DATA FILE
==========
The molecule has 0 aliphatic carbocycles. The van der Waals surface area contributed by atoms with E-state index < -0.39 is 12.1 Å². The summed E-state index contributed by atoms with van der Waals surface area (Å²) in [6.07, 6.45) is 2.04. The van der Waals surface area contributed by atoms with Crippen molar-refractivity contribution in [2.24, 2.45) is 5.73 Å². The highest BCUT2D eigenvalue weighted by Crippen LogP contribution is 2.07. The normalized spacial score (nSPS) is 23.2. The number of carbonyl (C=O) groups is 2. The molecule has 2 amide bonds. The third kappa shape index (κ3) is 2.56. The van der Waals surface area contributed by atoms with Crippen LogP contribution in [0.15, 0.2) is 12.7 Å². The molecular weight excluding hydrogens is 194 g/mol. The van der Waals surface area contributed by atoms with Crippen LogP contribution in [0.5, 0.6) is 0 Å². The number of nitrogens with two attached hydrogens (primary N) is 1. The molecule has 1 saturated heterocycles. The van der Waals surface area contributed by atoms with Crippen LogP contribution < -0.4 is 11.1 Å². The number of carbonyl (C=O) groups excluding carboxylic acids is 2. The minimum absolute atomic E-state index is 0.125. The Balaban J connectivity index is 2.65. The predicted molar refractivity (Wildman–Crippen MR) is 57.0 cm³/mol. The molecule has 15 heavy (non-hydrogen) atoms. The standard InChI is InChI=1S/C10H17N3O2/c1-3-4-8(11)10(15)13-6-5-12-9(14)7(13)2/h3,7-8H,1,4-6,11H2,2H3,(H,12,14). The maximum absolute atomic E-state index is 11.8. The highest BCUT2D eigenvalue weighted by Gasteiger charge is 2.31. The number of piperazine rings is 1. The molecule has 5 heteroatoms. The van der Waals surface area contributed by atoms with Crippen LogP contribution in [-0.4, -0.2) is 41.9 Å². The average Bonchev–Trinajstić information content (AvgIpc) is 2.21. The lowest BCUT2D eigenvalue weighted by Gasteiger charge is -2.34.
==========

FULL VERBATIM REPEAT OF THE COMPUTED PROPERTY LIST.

The molecule has 0 aliphatic carbocycles. The van der Waals surface area contributed by atoms with E-state index < -0.39 is 12.1 Å². The summed E-state index contributed by atoms with van der Waals surface area (Å²) in [6.07, 6.45) is 2.04. The van der Waals surface area contributed by atoms with Crippen molar-refractivity contribution in [2.24, 2.45) is 5.73 Å². The highest BCUT2D eigenvalue weighted by Crippen LogP contribution is 2.07. The normalized spacial score (nSPS) is 23.2. The number of carbonyl (C=O) groups is 2. The molecule has 2 amide bonds. The third kappa shape index (κ3) is 2.56. The van der Waals surface area contributed by atoms with Crippen LogP contribution in [0.15, 0.2) is 12.7 Å². The molecular weight excluding hydrogens is 194 g/mol. The van der Waals surface area contributed by atoms with Crippen LogP contribution in [0.5, 0.6) is 0 Å². The number of nitrogens with two attached hydrogens (primary N) is 1. The molecule has 1 saturated heterocycles. The van der Waals surface area contributed by atoms with Crippen LogP contribution < -0.4 is 11.1 Å². The number of carbonyl (C=O) groups excluding carboxylic acids is 2. The minimum absolute atomic E-state index is 0.125. The Balaban J connectivity index is 2.65. The predicted molar refractivity (Wildman–Crippen MR) is 57.0 cm³/mol. The molecule has 15 heavy (non-hydrogen) atoms. The standard InChI is InChI=1S/C10H17N3O2/c1-3-4-8(11)10(15)13-6-5-12-9(14)7(13)2/h3,7-8H,1,4-6,11H2,2H3,(H,12,14). The maximum absolute atomic E-state index is 11.8. The highest BCUT2D eigenvalue weighted by Gasteiger charge is 2.31. The number of piperazine rings is 1. The molecule has 5 heteroatoms. The van der Waals surface area contributed by atoms with Crippen LogP contribution in [-0.4, -0.2) is 41.9 Å². The average Bonchev–Trinajstić information content (AvgIpc) is 2.21. The lowest BCUT2D eigenvalue weighted by Gasteiger charge is -2.34.